November 29 2021

The winning group of pupils with Head Teacher Pauline Swan

A group of East End school pupils are celebrating after winning a competition aimed at promoting philanthropy amongst teenagers in Scotland.

The pupils, from Whitehill Secondary School, clinched £3,000 to support the work of Nil by Mouth as part of the nationwide Youth Philanthropy Initiative (YPI) ran by the Wood Foundation.

The initiative engages a full year-group of students, developing skills and confidence by picking a charity to support, learning more about its aims and values and then working as a team to pitch to a panel of independent judges to secure the donation of the cash prize to their cause. The programme raises awareness of social issues and local charities and is a vital means of locally driven grant-making.

The group pitched their bid to support work being down to address sectarian attitudes in Glasgow and used group and individual presentations, research and poetry to convince the judges to award the money to Nil by Mouth.

Since YPI was introduced to Scotland in 2008 by The Wood Foundation, the programme has engaged more than 200,000 young people who have taken responsibility for securing £4.5m of charitable giving to a host of causes. YPI now stands as the biggest independent initiative being delivered within Scottish education.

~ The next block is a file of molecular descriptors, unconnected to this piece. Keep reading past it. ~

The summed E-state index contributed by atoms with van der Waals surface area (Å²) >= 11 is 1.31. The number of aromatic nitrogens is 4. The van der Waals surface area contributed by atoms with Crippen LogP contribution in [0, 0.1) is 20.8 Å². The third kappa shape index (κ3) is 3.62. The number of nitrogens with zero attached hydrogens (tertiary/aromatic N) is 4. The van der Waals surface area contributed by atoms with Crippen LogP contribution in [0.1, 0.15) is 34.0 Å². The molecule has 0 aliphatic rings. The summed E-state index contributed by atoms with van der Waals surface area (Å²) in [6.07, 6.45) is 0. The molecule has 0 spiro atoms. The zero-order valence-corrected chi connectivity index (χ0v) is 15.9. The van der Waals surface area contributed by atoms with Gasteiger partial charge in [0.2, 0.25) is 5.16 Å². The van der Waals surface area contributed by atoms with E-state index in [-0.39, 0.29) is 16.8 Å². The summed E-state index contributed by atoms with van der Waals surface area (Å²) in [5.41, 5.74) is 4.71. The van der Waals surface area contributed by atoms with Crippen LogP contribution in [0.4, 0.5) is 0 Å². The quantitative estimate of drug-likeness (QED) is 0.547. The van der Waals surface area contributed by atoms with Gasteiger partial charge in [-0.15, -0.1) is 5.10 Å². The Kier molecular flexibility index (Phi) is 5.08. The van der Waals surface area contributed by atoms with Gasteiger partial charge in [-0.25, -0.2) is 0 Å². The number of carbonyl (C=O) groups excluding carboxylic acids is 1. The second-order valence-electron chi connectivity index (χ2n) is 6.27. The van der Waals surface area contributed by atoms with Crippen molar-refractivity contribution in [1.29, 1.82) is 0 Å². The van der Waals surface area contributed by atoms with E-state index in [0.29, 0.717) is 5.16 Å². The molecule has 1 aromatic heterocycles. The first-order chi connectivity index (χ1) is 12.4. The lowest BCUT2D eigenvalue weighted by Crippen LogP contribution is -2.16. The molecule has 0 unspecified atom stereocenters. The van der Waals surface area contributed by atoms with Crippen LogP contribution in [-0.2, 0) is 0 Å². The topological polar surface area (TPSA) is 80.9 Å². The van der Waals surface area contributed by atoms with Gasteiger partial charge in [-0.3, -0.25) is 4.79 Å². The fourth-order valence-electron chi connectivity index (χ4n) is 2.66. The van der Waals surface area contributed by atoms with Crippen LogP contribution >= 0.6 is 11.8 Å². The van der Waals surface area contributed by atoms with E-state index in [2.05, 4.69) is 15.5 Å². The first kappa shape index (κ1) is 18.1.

Whitehill Secondary School Head Teacher Pauline Swan said:

‘We are very proud of the work of all the pupils who took part in this competition, and I am delighted that this group showed the right blend of imagination and evidence to clinch the prize for their chosen charity.  The school greatly values our partnership with the Youth Philanthropy Initiative and through it we help promote the work and raise awareness of a host of charities to our pupils. There is an abundance of ability and potential here at Whitehill and its fantastic to see pupils achieve so much in this way.’

YPI Executive Chairman Sir Ian Wood said:

‘Working with youngsters and helping them to understand the important work charities do is a vital way of getting them involved in their communities and doing more throughout their lives. We hope these funds, and the awareness raised through this process, will support work being done for people in their community and beyond.’

Nil by Mouth Director Dave Scott said:

 ‘Our charity was set up by a teenager and we have always believed that that young people will be the real drivers for change on this issue. The pupils did all of this themselves, using their own words, ideas and style. We were blown away when they got in touch to say they had won and its realty touching that they thought of us. They present a diverse, tolerant, funny and clever side to Glasgow that it’s a much truer reflection of our city than some of the scenes we have endured in recent months.